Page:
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The role of psychological distress and emotional eating in obesity

Wednesday, 08 May 2019

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New research has found that people on lower incomes may be more likely to have obesity due to psychological distress that gives rise to emotional eating to cope.

Research by the University of Liverpool and Edith Cowan University (ECU) explored whether the relationship between lower socioeconomic status (SES) and obesity is explained by psychological distress and subsequent emotional eating as a coping strategy.

150 participants from North West England from a range of socioeconomic backgrounds completed questionnaires measuring psychological distress, emotional eating and resilience. They reported their income and education level as an indicator of socioeconomic status and their height and weight in order to calculate body mass index (BMI).

The study found lower SES was associated with higher psychological distress, and higher distress was associated with higher emotional eating, which in turn predicted higher BMI.

More than access to high calorie foods

ECU School of Arts and Humanities Associate Professor Joanne Dickson said the causes of obesity are complex and vary between individuals.

“Our findings suggest that experiencing psychological distress associated with living in lower socio-economic circumstances is associated with emotional eating to cope which in turn is associated with obesity.

“The reason for socioeconomic disparities in obesity levels is often attributed to the greater availability of low‐cost, calorie‐dense foods in more deprived areas relative to more affluent neighbourhoods. However, there is limited evidence for an association between local food environments and obesity, indicating psychological and emotional factors may also play a role,” Professor Dickson said.

The link between eating to cope and BMI

Professor Dickson said the study showed that psychological distress alone did not facilitate a relationship between lower SES and BMI.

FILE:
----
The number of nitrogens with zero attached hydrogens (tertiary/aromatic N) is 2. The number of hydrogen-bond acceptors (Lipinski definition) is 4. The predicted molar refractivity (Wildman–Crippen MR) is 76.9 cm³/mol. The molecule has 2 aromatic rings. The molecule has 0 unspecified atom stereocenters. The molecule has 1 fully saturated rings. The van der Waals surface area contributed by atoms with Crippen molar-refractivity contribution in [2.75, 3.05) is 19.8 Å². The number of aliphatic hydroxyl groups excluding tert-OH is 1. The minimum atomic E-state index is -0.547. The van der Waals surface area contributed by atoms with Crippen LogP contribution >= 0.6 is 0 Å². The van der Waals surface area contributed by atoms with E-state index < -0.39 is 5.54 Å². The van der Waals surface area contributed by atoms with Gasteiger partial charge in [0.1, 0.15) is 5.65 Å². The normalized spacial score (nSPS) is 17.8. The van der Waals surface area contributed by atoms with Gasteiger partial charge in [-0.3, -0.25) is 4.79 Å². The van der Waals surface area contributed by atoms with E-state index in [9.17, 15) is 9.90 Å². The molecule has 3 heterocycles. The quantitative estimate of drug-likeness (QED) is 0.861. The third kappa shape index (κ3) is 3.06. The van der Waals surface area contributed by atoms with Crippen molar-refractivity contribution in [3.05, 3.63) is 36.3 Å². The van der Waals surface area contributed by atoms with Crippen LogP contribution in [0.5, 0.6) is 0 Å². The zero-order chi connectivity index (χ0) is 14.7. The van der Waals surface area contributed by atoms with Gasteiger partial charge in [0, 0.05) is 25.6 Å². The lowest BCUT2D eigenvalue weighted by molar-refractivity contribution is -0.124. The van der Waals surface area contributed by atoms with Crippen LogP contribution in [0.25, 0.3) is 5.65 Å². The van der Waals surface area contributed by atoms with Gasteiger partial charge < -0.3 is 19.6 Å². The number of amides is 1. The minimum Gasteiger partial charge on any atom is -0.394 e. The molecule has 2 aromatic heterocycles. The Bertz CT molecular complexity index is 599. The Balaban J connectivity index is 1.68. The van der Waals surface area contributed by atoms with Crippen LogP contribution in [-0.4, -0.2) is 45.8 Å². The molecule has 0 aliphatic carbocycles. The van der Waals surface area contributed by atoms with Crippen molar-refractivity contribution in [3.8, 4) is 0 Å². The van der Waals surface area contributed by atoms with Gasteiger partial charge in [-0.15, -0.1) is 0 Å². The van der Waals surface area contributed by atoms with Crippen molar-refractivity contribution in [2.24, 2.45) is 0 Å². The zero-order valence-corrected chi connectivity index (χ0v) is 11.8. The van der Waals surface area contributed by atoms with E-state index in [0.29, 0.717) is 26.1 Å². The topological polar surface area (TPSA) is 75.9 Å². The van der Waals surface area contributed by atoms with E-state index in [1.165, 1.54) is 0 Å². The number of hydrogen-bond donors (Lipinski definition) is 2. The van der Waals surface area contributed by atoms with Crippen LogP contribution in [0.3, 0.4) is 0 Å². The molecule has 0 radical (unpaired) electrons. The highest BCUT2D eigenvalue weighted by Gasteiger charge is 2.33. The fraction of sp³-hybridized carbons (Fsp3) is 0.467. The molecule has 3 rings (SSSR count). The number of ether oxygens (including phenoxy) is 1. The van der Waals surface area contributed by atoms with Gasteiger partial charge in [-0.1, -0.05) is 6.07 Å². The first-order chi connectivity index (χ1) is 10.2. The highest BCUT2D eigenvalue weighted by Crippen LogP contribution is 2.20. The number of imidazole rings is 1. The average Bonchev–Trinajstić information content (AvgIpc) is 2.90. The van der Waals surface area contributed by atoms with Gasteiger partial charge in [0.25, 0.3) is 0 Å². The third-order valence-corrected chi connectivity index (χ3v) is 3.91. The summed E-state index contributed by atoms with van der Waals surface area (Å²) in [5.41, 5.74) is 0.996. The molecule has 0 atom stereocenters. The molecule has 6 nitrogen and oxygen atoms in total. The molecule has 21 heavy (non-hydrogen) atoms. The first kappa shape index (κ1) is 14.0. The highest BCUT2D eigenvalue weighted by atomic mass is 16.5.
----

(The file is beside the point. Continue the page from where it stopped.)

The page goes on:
“This finding suggests that it is not distress per se, but people’s coping strategies for dealing with distress that may be critical in explaining the link between socioeconomic disadvantage and body weight,” she said.

Emotional eating and higher socioeconomic status

The study also revealed an unexpected finding. Higher SES was also associated with emotional eating however, this pathway was not in response to significant psychological distress.

“It is, therefore, possible that participants with higher SES may be eating in response to other emotions not directly related to coping with distress, for example, boredom.” Professor Dickson said.

Almost 2 in 3 Australian adults were overweight or obese in 2014-15, and in England 61 per cent of adults were overweight or obese in 2016. The high prevalence of obesity in many countries worldwide is a major concern, and the development of effective intervention and preventive approaches is at the forefront of national health agendas.

“This study indicates an important role for psychological and emotional factors in eating behaviour and body weight regulation, particularly for those of lower SES. Further, it is less clear what factors explain the emotional eating for those of higher SES,” Professor Dickson said.

The study, ‘From Socioeconomic Disadvantage to Obesity: The Mediating Role of Psychological Distress and Emotional Eating’, was published in the research journal Obesity. Authors are Jade Spinosa, Paul Christiansen, Joanne M Dickson, Valentina Lorenzetti, Charlotte A Hardman.

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